Be it a fish taco or an aromatic mole, Mexico’s cuisine is as varied as its landscape. Culinary trips south of the border are nothing new, but nowadays plenty of travelers want more than to eat their way through the country – they want to learn how to make those dishes that make their toes tingle and their stomachs sing.
“Without a doubt, one of the main reasons Mexican cuisine is so popular with foodies is its enormous range,” says Artisans of Leisure’s John McGee. “It’s a vibrant expression of regional and indigenous traditions, including ancient Maya and Aztec….” Add to that, he continues, “the diverse landscapes—desert to jungle, mountain to sea; and flavors from Latin America, Europe and elsewhere.” Mexico’s cuisine, he adds, “…is also very malleable and welcomes experimentation, making it popular among chefs and almost everyone else who likes to cook.”
Culinary schools, whether for beginners or pros, are plentiful throughout Mexico, particularly in areas like Oaxaca where local delicacies seem to flourish. Clients would probably learn some “general” Mexican cuisine basics along with more regional options (one of many schools in Oaxaca, for example, is the Seasons of My Heart). There are also quite a number of schools in Puebla, one of Mexico’s culinary hotspots. Poblano cuisine is quite famous throughout and outside of Mexico, what with freshly made mole poblano, chalupas and the cemita, a type of stuffed sandwich—and that’s just the beginning. Thought to be one of the most representative of Mexican cuisines, Pueblan gastronomy also consists of many corn-based dishes and even a wide array of typical candies. It’s little wonder that many of Mexico’s cooking schools are found in Puebla.
Meson de la Sacristia, a member of Mexico Boutique Hotels (MBH), offers guests a culinary workshop that takes place in an intimate setting within the hotel and is very hands-on. “The chef guides participants but does not prepare the food; guests do,” says Elisa Ramirez, Meson’s director of public relations. Its Pueblan Cuisine package offers six nights in a jr. suite, daily breakfast, daily lunch or dinner, passes to two museums in Puebla, a guided tour of the town’s historic center, and the piece de resistance: a 15-hour course of Mexican cuisine.
Another MBH property, Casa de Sierra Nevada in San Miguel de Allende, is also a great option for clients because it has its own offsite cooking school. Sazon offers three types of classes: the Market Tour course, Regional Cuisines and Mexican Specialties. The last two vary in recipes and types of cuisine, so clients can take them on different days and each time learn something new. Regional Cuisines will teach them about cuisine from Oaxaca, Veracruz and Mexico City, for instance, while Mexican Specialtiesallows them to learn how to make dishes that are prepared for particular festivities and events, such as Holy Week.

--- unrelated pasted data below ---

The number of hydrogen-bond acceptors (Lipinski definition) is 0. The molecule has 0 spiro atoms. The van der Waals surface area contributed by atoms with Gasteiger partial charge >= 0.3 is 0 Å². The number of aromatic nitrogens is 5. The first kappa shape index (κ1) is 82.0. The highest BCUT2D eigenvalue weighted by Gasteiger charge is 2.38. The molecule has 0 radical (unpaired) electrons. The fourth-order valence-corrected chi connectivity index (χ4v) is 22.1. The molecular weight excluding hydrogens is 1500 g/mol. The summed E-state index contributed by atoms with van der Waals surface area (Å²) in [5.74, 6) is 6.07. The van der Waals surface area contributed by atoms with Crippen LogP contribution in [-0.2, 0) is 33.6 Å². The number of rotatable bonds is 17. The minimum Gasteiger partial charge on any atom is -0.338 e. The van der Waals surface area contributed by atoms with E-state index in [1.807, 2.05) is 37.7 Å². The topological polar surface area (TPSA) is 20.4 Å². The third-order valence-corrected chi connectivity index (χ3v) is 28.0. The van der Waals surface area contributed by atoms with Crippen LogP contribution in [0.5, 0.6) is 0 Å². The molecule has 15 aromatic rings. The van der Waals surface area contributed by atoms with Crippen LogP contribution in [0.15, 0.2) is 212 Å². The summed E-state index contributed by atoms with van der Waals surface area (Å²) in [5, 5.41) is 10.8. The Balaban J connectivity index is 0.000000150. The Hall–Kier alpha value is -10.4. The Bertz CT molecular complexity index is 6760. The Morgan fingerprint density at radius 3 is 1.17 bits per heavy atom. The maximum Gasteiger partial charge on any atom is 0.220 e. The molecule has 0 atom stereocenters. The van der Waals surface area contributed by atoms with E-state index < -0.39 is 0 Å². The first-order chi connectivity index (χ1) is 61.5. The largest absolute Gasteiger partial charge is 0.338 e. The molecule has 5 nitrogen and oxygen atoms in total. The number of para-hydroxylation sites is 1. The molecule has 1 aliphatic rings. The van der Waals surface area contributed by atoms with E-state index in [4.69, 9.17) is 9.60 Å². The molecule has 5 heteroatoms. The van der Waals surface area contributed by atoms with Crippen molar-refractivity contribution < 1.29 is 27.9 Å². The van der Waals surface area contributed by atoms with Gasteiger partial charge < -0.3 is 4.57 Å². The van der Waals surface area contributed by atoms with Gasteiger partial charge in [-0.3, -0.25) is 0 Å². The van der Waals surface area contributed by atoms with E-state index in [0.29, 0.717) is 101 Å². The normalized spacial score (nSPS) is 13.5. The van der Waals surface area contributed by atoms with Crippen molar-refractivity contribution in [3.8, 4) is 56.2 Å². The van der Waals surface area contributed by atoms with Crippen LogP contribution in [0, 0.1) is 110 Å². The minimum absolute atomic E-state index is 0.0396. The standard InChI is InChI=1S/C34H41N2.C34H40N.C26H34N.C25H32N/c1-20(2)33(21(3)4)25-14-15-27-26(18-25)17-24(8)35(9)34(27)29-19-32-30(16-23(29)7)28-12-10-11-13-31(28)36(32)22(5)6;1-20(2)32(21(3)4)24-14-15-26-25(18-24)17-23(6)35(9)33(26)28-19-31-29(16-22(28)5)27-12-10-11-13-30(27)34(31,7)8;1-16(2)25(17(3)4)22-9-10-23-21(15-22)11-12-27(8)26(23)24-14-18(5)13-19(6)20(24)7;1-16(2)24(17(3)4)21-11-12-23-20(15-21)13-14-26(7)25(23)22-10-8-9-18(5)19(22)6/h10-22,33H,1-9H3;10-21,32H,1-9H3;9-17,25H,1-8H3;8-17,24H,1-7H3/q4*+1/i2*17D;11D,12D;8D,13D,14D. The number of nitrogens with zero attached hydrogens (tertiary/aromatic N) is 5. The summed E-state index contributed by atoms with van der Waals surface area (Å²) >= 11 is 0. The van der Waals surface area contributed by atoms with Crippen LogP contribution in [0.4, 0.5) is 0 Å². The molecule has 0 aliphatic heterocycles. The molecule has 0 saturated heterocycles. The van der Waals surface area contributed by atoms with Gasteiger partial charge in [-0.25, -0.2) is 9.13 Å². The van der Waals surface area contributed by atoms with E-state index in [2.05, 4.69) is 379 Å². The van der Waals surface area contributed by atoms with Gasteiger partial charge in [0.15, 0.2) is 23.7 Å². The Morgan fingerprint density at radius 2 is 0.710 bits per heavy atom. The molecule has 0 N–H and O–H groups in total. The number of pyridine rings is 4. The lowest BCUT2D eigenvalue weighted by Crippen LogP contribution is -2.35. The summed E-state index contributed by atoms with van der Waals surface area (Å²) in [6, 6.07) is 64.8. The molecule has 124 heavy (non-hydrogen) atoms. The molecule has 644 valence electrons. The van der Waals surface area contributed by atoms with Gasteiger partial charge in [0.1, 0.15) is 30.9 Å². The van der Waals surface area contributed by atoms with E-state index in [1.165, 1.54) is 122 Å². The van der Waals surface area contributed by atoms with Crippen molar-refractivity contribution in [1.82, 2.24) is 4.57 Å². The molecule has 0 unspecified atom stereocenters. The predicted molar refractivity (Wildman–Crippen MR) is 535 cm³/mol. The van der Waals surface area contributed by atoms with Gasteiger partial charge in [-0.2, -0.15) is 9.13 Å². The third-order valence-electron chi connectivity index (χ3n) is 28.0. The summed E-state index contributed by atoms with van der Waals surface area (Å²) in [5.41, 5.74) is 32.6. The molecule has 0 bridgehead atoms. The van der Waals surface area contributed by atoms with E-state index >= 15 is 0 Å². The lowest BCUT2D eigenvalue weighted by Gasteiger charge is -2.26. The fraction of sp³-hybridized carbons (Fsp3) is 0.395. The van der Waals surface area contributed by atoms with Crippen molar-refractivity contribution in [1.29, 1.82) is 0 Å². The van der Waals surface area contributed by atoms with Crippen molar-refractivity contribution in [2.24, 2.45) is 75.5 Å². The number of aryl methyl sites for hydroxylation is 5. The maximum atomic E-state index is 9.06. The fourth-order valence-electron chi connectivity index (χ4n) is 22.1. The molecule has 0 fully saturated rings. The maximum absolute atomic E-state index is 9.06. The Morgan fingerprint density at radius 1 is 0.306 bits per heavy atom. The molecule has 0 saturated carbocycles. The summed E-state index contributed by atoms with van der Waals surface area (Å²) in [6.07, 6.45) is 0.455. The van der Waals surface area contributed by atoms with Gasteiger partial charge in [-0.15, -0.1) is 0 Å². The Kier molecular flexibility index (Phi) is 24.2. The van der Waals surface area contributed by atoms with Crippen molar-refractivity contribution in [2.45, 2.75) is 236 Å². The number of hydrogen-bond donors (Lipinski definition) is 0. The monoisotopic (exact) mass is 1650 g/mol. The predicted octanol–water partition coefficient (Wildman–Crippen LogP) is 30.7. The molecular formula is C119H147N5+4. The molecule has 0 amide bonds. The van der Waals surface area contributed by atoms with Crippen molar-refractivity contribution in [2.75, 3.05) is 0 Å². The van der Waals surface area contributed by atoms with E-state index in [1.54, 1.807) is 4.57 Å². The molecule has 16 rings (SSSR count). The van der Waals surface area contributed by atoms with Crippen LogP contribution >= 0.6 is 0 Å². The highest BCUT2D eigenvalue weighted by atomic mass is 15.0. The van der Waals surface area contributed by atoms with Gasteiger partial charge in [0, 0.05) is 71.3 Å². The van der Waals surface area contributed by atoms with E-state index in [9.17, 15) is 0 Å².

Not all of the fun takes place in the kitchen, however. Sazon manager Lourdes Guerrero reveals that the most popular class they offer is the Market Tour—a guided excursion of the San Miguel market where the Sazon chef shows clients the many ingredients needed in particular dishes and how to choose the best ones. Once they return to school, they’ll use their purchases to make salsas, typical salads and other dishes. By doing this, says Guerrero, “They get to know and support local producers, such as those that make and sell different types of cheeses, grow nopales or different types of chilies and the like.”
Keep in mind clients don’t have to stay at Casa de Sierra Nevada to sign up for classes at Sazon. Whether they stay there or not, each class is priced at 600 pesos (approximately $47) and lasts for about two hours. But if they’d rather stay here—and who wouldn’t: the property is breathtaking—MBH has a Sazon Cooking Experience package that includes a Market Tour and another class with the school chef for two (they can add more classes if they wish), as well as daily breakfast. Rates per room, per night start at $258.
the flavors of the mexican republic Another alternative for culinary travelers is to go the luxury route, mixing learning with touring. “Food is one of the many reasons our travelers choose the destination, and our travelers are delighted to find a sophisticated dining scene and world-class chefs in places like Mexico City, Oaxaca and Merida,” says Artisans of Leisure’s McGee. “Culinary experiences are built into most of our Mexico itineraries, and our Culinary Tour of Mexico has become popular among travelers wanting to delve deeper into Mexico’s complex and delicious food culture.”